2021 was in many respects a nightmare year in real life, but it managed to deliver some really good movies. Here are my totally unscientific picks for the ten best.
- BELFAST. It’s a tough decision, but director/writer Kenneth Branagh’s ode to his childhood gets the edge, precisely because it could easily have been trite or average or, worst of all, boring. Instead, it’s informative and glorious and full of sorrow and joy.
- CYRANO. Directed by Joe Wright and adapted by Erica Schmidt from her stage musical (lyrics by Matt Berninger & Carin Besser, music by Aaron Dessner & Bryce Dessner), which is itself adapted from Edmond Rostand’s CYRANO DE BERGERAC, this film has its perfect center in lead Peter Dinklage. Enough cannot be said about his performance and his characterization, or the candlelit ambience. The film feels epic while in fact being fairly contained in its production. It’s magnificent.
- LAST NIGHT IN SOHO. Director/co-writer (with Krysty Wilson-Cairns) Edgar Wright has crafted a genre-straddling mystery that combines nostalgia, horror, a warm central character and a puzzle that plays fairly in handing out its pieces. It’s gorgeous to look at, engrossing to follow, and hits on surprisingly deep levels.
- SPIDER-MAN: NO WAY HOME. Most movies can’t do what this one does, because it needs its twenty years of cinematic history in order to work, and few other films have such a wealth of material to utilize. Director Jon Watts and writers Chris McKenna & Eric Sommers love their hero, love his universes, and love everyone who loves them, and manage to dramatize all of this wonderfully.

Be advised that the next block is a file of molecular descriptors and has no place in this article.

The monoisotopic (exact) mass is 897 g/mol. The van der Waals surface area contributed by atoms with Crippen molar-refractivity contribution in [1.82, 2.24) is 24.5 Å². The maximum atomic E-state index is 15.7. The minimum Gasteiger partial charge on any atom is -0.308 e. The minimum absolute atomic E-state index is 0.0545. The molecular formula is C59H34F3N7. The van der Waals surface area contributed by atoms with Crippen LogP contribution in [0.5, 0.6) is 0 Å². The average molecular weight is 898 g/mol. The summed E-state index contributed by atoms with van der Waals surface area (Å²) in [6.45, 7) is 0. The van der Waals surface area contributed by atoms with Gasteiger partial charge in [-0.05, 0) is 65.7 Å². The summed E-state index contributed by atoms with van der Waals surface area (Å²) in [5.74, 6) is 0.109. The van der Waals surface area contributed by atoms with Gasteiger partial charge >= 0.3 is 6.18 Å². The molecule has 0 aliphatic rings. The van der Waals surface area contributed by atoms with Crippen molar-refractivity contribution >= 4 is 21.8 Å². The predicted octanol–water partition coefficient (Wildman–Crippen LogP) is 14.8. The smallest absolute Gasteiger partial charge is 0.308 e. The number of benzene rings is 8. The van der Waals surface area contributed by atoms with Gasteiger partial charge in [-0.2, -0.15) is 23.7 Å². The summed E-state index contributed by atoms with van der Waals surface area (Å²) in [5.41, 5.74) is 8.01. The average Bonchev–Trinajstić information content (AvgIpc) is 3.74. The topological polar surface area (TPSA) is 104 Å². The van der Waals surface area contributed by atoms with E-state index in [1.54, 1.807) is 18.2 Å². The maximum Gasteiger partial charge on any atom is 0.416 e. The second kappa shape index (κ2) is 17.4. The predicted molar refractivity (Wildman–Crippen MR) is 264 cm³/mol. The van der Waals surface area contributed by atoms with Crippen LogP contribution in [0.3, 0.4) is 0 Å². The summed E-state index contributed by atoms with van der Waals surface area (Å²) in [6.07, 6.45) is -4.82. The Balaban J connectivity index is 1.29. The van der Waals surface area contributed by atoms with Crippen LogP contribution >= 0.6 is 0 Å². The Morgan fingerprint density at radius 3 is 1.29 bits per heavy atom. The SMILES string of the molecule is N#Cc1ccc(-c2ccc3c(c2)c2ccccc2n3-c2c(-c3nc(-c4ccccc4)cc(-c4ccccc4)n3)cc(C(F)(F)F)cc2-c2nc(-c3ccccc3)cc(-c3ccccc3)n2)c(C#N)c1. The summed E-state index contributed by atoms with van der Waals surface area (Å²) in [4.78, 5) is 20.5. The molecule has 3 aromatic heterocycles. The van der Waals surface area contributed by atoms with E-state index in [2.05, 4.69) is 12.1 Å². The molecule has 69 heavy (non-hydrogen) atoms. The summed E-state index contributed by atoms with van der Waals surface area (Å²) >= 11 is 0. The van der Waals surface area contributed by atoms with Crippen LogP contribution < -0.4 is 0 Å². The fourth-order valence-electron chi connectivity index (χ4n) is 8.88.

DON’T LOOK UP. Director/writer Adam McKay, who crafted the story with David Sirota, has created a hilarious, on-target bummer of a disaster movie, except here the disaster isn’t so much in the physical impact of a comet headed towards Earth (although there’s that), but in the all-too-plausible reactions of those in power to impending doom. McKay is mad as hell and doesn’t know what to do about it, but his scream into the void is fully on target.
MARIONETTE. Directed by Elbert von Strien and written by von Strien and Ben Hopkins, this existential thriller, set in Scotland and upstate New York, plays fairly with our expectations, yet provides genuinely unexpected twists. Even saying what the film turns out to be about is a spoiler, but it manages to be simultaneously ferociously violent and tender in its handling of big themes.
- CANDYMAN. Director Nia DaCosta and her fellow writers Jordan Peele and Win Rosenfeld take Bernard Rose’s screenplay for his 1992 CANDYMAN, based on Clive Barker’s short story “The Forbidden,” in a new direction. Rose’s CANDYMAN was simply scary. DaCosta’s CANDYMAN has purpose that gives it power, as well as making a connection between visual art and texture, and the subject matter under discussion, while still keeping things quite creepy.
- THE COURIER. Benedict Cumberbatch and Merab Ninidze provide expert performances in this fact-based story of world-shaping early ‘60s espionage, directed by Dominic Cooke and written by Tom O’Connor.
- MASS. Fran Kranz’s feature writing/directing debut has some issues, but it goes much deeper than anything that has come before on the subject of school shootings. Also, there are some breathtaking performances, especially by Ann Dowd as a mother impacted by the tragedy.
- THE OLD WAYS. This mostly Spanish-language folk horror film from director Christopher Alender and writer Marcos Gabriel turns the scary-people-in-the-forest trope inside out with engagingly original style.
There were lots of other fine films this year, some overall terrific, with standout qualities – THE GREEN KNIGHT’s stunning costume design by Malgosia Turzanska, the gorgeously-executed choreography of Justin Peck for WEST SIDE STORY, based on Jerome Robbins’ original choreography – but these ten are the ones that made the biggest impressions.
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Article: YEAR IN REVIEW: THE 10 BEST MOVIES OF 2021